Usual rambling commentary, impressions, interventions…
VC's Question Time. Chair: Peter Gallimore, former producer of BBC Today programme, with Nigel Weatherill, Liverpool John Moores, Howard Newby, Liverpool, & John Coyne, Derby.
- 24/7 support? John Coyne: critical platform for core mission. Hard to resolve: don't want shift systems. Need colleagues to appreciate the service delivery. Nigel Weatherill: need to ensure that we have resilient, quality systems to minimise downtime. Howard Newby: not what we want, but what students want. Have to operate in different timezones. Question from floor: how do you go about ensuring 24/7, instead of just hoping for it? Weatherill: comparison with 24/7 health support – need to look at new methods of service delivery, interacting with professionals from other sectors. Q from floor: outsourcing? Google/Microsoft. What wouldn't you outsource? Newby: commodity support vs. personalised service. Weatherill: educationally led institution but have to run on business principles. IT can be a differentiator – might outsource the basics, retain that which is specific to values and vision of LJMU for students. Coyne: need to put together set of best-in-class components that meet individual needs (EA perhaps?) – then make decisions about what you contract for & what you keep inside.
- Q from Tim Marshall (different subject): need to preserve but also open up information resources – open access. Newby: wholly in favour. Why should work which is publicly funded not be publicly accessible? Weatherill: also in favour; what would keep him awake at night? FOI & research data. When do the outcomes go into the public domain? Research needs opportunity to mature before enters open access. Coyne: direction is open access. Also concerned about FOI industry.
- Should IT Director be at the top table? Weatherill: at LJMU that person does sit at top table, but has wider brief – important thing is that they understand the business. Newby: senior team meetings always very large; how to configure academic & service structures. Basically, no. Coyne: should Director have early & influential strategic voice? Yes. Not necessarily helpful to talk about top table; can get Derby senior team round a stool. Consensus: need influence/access, not necessarily seat. Coyne: someone who can understand the purpose of the institution, map it to the capabilities of IT, and articulate it. Transparency of senior team activities? Weatherill: about communication. LJMU cascade approach – senior team to leadership team to staff. Needs middle-up-down management – recognition of key role of middle manager – Japanese approach. Newby: growth of less collegial, more business/competitive approach. All engaging in activities we wouldn't want competitors to have early sight of.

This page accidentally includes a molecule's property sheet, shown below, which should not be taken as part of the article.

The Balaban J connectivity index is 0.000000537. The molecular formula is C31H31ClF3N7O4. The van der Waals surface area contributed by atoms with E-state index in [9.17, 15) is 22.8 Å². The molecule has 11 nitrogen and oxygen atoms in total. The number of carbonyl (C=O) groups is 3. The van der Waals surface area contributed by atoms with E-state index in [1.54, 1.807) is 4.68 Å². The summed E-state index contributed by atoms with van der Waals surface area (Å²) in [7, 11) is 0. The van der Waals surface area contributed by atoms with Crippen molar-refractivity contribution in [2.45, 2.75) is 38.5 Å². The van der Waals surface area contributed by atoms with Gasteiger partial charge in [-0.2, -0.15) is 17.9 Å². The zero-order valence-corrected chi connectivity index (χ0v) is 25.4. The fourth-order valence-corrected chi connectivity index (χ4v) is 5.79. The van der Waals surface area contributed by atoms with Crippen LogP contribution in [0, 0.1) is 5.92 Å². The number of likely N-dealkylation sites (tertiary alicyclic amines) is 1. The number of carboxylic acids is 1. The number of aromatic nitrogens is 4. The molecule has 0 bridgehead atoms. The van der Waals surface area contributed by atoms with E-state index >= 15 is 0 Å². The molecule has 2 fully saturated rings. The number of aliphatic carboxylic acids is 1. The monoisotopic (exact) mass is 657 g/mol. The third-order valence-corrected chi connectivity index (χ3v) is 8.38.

- Is HE a business? Coyne: stakeholders (students) are far more important than shareholders would be. Need to be business-like in efficient & effective delivery. Weatherill: educational institution that needs to be run on business principles. Driven by strategic framework. Newby: have to be business-like in terms of being efficient & effective – but also values-driven, belief in greater knowledge contributing to social progress. Need to be increasingly attentive to stakeholders – Ivory Tower is over.
- Q from Twitter: how do you get input from student body? & how important is NSS. Newby: embed NSS in more broad ranging/sensitive assessment. Days are gone when we knew what students ought to want. Weatherill: QAA Conference, Edinburgh – a lot about student engagement. Suggestion that student feedback needs to be systematised – but so much formal/informal that just happens. Coyne: unique programme representative system, annual Q&A, University held to account. Ignore the student voice at your peril – students good at holding up honesty mirror.
- Q from floor: an avalanche is coming? Newby: MOOCs – threat or opportunity? What is unique to University? Ability to award a degree – apart from that almost everything can be done by somebody else. Also – personalised service difficult to deliver in online experience. Also: what are students buying? Some, information & knowledge; some, a brand – are MOOCs strong enough. Can they address the social objectives of HE as opposed to just the economic ones. Future = blended learning, but be careful how you blend. Weatherill: what is the currency of a MOOC? HE currency: standards & accreditation. Coyne: a destructive technology or just the latest fashion that invites us to question ourselves? Newby: IT does mass bits, Socratic dialogue for rest (at least I think that's what he meant!)